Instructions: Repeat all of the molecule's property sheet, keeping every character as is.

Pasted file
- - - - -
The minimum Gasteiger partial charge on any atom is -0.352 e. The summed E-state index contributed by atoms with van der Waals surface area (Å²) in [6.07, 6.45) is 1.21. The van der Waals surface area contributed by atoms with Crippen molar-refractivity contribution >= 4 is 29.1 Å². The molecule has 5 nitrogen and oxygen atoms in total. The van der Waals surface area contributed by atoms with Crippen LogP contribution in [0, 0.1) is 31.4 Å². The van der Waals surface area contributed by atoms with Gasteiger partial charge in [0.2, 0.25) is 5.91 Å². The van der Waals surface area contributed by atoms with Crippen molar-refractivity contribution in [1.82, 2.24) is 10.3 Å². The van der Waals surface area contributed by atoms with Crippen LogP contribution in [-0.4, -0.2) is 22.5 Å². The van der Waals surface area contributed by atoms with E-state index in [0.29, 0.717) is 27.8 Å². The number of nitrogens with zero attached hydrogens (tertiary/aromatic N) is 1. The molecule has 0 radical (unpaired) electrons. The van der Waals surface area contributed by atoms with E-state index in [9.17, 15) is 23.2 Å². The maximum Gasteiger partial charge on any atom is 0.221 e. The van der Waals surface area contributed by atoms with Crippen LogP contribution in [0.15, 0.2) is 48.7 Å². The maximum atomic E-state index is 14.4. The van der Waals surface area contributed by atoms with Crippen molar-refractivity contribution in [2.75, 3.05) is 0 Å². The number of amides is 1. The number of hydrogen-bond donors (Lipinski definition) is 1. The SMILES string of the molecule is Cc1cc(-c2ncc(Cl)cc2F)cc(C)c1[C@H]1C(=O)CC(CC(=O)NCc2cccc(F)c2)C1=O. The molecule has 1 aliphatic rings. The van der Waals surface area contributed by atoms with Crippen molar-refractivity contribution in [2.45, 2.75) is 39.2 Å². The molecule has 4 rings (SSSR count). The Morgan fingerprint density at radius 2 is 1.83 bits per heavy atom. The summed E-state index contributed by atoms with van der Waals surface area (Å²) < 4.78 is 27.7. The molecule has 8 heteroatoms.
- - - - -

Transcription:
The minimum Gasteiger partial charge on any atom is -0.352 e. The summed E-state index contributed by atoms with van der Waals surface area (Å²) in [6.07, 6.45) is 1.21. The van der Waals surface area contributed by atoms with Crippen molar-refractivity contribution >= 4 is 29.1 Å². The molecule has 5 nitrogen and oxygen atoms in total. The van der Waals surface area contributed by atoms with Crippen LogP contribution in [0, 0.1) is 31.4 Å². The van der Waals surface area contributed by atoms with Gasteiger partial charge in [0.2, 0.25) is 5.91 Å². The van der Waals surface area contributed by atoms with Crippen molar-refractivity contribution in [1.82, 2.24) is 10.3 Å². The van der Waals surface area contributed by atoms with Crippen LogP contribution in [-0.4, -0.2) is 22.5 Å². The van der Waals surface area contributed by atoms with E-state index in [0.29, 0.717) is 27.8 Å². The number of nitrogens with zero attached hydrogens (tertiary/aromatic N) is 1. The molecule has 0 radical (unpaired) electrons. The van der Waals surface area contributed by atoms with E-state index in [9.17, 15) is 23.2 Å². The maximum Gasteiger partial charge on any atom is 0.221 e. The van der Waals surface area contributed by atoms with Crippen LogP contribution in [0.15, 0.2) is 48.7 Å². The maximum atomic E-state index is 14.4. The van der Waals surface area contributed by atoms with Crippen molar-refractivity contribution in [2.75, 3.05) is 0 Å². The number of amides is 1. The number of hydrogen-bond donors (Lipinski definition) is 1. The SMILES string of the molecule is Cc1cc(-c2ncc(Cl)cc2F)cc(C)c1[C@H]1C(=O)CC(CC(=O)NCc2cccc(F)c2)C1=O. The molecule has 1 aliphatic rings. The van der Waals surface area contributed by atoms with Crippen molar-refractivity contribution in [2.45, 2.75) is 39.2 Å². The molecule has 4 rings (SSSR count). The Morgan fingerprint density at radius 2 is 1.83 bits per heavy atom. The summed E-state index contributed by atoms with van der Waals surface area (Å²) < 4.78 is 27.7. The molecule has 8 heteroatoms.